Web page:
The Department of Health and Social Care has asked the Care Quality Commission to review how Do Not Attempt Cardiopulmonary Resuscitation (DNACPR) decisions were used during the coronavirus pandemic, building on concerns that CQC reported earlier in the year.
The scope and methodology of this work are being developed at pace but it is expected to look at people’s experiences in care homes, primary care and hospitals.
Anticipatory care planning allows people to make informed decisions about what treatment they would like to receive and how they would like to be supported. DNACPR orders can be part of this anticipatory care plan to allow individuals to make a shared decision about what intervention they would like if they suffer cardiac or respiratory arrest, including refusing resuscitation. Any advance care plan and decision should always be made with the individual or, if they lack the capacity to engage, family members or other appropriate individuals.
Earlier in the year concerns were widely reported that elderly and vulnerable people may be being subjected to DNACPR decisions without their consent or with little information to allow them to make an informed decision.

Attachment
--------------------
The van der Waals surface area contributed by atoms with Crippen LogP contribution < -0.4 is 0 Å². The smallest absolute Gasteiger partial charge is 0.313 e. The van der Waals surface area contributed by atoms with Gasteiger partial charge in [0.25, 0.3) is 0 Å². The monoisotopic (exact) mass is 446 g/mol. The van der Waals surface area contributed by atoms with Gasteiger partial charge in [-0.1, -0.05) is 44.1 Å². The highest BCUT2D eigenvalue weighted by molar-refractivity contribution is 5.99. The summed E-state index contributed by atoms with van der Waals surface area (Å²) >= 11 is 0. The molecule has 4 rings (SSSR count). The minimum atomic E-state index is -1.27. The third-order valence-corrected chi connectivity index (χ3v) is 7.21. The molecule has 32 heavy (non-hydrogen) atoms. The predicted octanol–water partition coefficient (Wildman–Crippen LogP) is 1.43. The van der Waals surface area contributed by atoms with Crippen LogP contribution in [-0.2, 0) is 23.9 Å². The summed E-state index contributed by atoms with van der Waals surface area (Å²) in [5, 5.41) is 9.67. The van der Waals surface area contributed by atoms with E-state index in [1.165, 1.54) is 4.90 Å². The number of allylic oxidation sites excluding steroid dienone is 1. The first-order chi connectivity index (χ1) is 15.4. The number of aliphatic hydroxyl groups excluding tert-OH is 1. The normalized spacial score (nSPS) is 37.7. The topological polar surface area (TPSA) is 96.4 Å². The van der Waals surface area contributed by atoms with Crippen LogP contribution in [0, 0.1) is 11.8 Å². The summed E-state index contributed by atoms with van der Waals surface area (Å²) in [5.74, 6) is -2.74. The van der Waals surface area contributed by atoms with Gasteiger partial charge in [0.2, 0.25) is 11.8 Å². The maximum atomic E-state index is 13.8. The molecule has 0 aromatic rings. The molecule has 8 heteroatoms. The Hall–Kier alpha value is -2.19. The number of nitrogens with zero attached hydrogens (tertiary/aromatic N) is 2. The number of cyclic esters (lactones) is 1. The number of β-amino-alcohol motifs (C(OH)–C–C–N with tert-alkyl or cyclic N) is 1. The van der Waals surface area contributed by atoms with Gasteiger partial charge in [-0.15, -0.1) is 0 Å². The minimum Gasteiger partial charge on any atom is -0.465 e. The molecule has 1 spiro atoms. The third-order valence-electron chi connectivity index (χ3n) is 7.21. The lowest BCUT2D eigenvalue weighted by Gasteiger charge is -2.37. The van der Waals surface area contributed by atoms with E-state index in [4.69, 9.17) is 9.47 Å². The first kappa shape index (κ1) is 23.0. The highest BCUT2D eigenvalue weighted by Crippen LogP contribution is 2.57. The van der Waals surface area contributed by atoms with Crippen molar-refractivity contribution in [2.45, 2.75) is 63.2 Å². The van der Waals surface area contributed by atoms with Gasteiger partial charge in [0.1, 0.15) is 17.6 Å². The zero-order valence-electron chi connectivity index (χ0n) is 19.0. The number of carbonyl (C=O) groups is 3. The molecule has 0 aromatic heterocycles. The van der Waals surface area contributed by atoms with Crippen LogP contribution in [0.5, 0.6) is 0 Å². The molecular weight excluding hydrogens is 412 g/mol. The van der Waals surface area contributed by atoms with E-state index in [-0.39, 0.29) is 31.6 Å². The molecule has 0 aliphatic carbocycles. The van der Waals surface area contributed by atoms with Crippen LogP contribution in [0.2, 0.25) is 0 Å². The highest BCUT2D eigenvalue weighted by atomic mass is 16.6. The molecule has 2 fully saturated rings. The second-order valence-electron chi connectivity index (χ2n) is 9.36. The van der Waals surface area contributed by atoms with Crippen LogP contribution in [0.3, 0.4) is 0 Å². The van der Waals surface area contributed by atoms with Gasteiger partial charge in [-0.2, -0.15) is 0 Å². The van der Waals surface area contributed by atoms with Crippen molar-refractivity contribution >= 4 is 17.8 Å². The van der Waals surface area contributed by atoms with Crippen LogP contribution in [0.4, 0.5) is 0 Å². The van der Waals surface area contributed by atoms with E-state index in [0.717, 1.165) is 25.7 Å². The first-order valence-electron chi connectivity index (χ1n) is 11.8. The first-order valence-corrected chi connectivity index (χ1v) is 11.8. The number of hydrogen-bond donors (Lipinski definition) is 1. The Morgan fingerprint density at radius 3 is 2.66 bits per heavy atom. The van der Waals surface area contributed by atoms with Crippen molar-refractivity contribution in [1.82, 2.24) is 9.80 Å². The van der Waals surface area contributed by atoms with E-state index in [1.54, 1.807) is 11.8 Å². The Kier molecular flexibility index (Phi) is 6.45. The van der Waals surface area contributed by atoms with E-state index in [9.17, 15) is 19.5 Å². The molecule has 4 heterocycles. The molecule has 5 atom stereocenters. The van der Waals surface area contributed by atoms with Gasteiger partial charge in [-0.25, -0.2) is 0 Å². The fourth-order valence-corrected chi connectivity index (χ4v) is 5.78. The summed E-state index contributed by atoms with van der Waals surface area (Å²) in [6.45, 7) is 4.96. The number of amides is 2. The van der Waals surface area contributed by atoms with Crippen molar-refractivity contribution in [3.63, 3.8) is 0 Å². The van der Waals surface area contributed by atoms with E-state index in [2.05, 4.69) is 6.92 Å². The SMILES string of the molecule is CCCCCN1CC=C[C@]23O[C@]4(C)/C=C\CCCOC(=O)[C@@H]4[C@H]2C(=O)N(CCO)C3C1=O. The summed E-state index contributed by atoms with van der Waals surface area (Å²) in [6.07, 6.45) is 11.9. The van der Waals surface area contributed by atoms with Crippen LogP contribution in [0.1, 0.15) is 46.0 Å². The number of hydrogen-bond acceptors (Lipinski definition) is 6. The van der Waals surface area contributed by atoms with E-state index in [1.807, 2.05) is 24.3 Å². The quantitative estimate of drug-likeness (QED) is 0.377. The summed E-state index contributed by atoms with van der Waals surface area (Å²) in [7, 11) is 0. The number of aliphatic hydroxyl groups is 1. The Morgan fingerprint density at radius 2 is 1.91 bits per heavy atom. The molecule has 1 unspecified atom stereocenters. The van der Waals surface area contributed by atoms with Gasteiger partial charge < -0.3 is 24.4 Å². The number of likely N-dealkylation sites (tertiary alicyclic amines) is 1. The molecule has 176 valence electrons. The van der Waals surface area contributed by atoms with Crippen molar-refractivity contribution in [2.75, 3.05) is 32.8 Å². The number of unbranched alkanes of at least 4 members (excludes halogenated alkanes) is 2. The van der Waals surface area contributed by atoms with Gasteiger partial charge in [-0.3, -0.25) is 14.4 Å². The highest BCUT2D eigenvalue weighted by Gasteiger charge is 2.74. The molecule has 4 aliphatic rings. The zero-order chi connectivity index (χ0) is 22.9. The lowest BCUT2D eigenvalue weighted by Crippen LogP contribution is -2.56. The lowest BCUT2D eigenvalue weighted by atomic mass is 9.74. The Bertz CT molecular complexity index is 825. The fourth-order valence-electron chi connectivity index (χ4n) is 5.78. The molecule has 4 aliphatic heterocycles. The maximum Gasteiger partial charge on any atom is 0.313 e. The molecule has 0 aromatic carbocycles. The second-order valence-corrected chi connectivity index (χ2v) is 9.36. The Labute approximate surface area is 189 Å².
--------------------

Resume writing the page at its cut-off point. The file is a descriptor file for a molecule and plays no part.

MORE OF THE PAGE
In April, we published a joint statement with the British Medical Association (BMA) Care Provider Alliance (CPA) and Royal College of General Practitioners (RCGP), reminding all providers that it is unacceptable for advance care plans, with or without DNAR form completion to be applied to groups of people of any description.
Interim findings are expected to be reported later this year with a final report in early 2021.
Dr Rosie Benneyworth, Chief Inspector of Primary Medical Services and Integrated Care at the Care Quality Commission, said: "We welcome this commission from Department of Health and Social Care and are taking it forward at pace. This builds on the concerns we reported earlier in the year and we are pleased that they are being given closer attention.
"Health and social care providers have faced extraordinary pressures this year. Both staff, and people using services and their loved ones, have at times raised concerns with us about care. It is vital that we take this opportunity to learn from what has happened – challenging poor care and sharing the ways that providers have put people’s needs at the heart of their care so that others can learn from them.
"Along with partners we have been clear that it is unacceptable for advance care plans, with or without Do Not Attempt Resuscitation (DNAR) form completion, to be applied to groups of people of any description. These decisions must continue to be made on an individual basis according to need. Through this review we will look to identify and share best practice in this complex area, as well as identifying where decisions may not have been patient-centred and ensuring mistakes are not repeated."